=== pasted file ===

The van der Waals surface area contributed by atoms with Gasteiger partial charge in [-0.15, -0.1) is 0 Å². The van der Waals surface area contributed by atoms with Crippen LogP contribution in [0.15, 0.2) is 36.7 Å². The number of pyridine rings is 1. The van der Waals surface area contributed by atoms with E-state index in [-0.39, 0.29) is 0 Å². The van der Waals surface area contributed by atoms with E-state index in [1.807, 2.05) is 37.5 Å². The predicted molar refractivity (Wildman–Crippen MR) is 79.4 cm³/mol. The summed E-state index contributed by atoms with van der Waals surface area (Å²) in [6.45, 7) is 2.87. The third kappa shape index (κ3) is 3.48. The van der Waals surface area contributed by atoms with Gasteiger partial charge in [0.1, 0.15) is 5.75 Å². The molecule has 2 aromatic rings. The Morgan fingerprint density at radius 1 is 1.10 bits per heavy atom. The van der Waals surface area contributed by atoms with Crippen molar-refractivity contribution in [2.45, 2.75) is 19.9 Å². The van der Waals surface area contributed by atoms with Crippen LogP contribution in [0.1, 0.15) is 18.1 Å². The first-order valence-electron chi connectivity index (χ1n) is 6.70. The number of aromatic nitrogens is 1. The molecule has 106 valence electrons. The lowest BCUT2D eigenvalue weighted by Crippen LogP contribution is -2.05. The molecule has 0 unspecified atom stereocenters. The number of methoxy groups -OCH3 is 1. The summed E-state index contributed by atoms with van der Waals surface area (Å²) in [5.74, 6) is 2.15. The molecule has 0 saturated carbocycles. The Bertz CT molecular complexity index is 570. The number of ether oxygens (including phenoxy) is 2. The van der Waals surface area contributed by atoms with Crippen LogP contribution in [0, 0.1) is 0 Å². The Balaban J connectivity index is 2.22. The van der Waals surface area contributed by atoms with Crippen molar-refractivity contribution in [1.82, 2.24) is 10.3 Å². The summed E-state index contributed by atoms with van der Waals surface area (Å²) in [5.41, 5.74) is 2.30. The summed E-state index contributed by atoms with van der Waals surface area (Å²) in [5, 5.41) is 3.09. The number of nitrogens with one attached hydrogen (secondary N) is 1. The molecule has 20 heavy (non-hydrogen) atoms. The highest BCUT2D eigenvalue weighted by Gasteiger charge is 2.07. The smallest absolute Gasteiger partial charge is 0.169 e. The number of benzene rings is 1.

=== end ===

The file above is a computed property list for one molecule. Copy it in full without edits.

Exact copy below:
The van der Waals surface area contributed by atoms with Gasteiger partial charge in [-0.15, -0.1) is 0 Å². The van der Waals surface area contributed by atoms with Crippen LogP contribution in [0.15, 0.2) is 36.7 Å². The number of pyridine rings is 1. The van der Waals surface area contributed by atoms with E-state index in [-0.39, 0.29) is 0 Å². The van der Waals surface area contributed by atoms with E-state index in [1.807, 2.05) is 37.5 Å². The predicted molar refractivity (Wildman–Crippen MR) is 79.4 cm³/mol. The summed E-state index contributed by atoms with van der Waals surface area (Å²) in [6.45, 7) is 2.87. The third kappa shape index (κ3) is 3.48. The van der Waals surface area contributed by atoms with Gasteiger partial charge in [0.1, 0.15) is 5.75 Å². The molecule has 2 aromatic rings. The Morgan fingerprint density at radius 1 is 1.10 bits per heavy atom. The van der Waals surface area contributed by atoms with Crippen molar-refractivity contribution in [2.45, 2.75) is 19.9 Å². The van der Waals surface area contributed by atoms with Crippen LogP contribution in [0.1, 0.15) is 18.1 Å². The first-order valence-electron chi connectivity index (χ1n) is 6.70. The number of aromatic nitrogens is 1. The molecule has 106 valence electrons. The lowest BCUT2D eigenvalue weighted by Crippen LogP contribution is -2.05. The molecule has 0 unspecified atom stereocenters. The number of methoxy groups -OCH3 is 1. The summed E-state index contributed by atoms with van der Waals surface area (Å²) in [5.74, 6) is 2.15. The molecule has 0 saturated carbocycles. The Bertz CT molecular complexity index is 570. The number of ether oxygens (including phenoxy) is 2. The van der Waals surface area contributed by atoms with Crippen LogP contribution in [0, 0.1) is 0 Å². The Balaban J connectivity index is 2.22. The van der Waals surface area contributed by atoms with Crippen molar-refractivity contribution in [1.82, 2.24) is 10.3 Å². The summed E-state index contributed by atoms with van der Waals surface area (Å²) in [5.41, 5.74) is 2.30. The summed E-state index contributed by atoms with van der Waals surface area (Å²) in [5, 5.41) is 3.09. The number of nitrogens with one attached hydrogen (secondary N) is 1. The molecule has 20 heavy (non-hydrogen) atoms. The highest BCUT2D eigenvalue weighted by Gasteiger charge is 2.07. The smallest absolute Gasteiger partial charge is 0.169 e. The number of benzene rings is 1.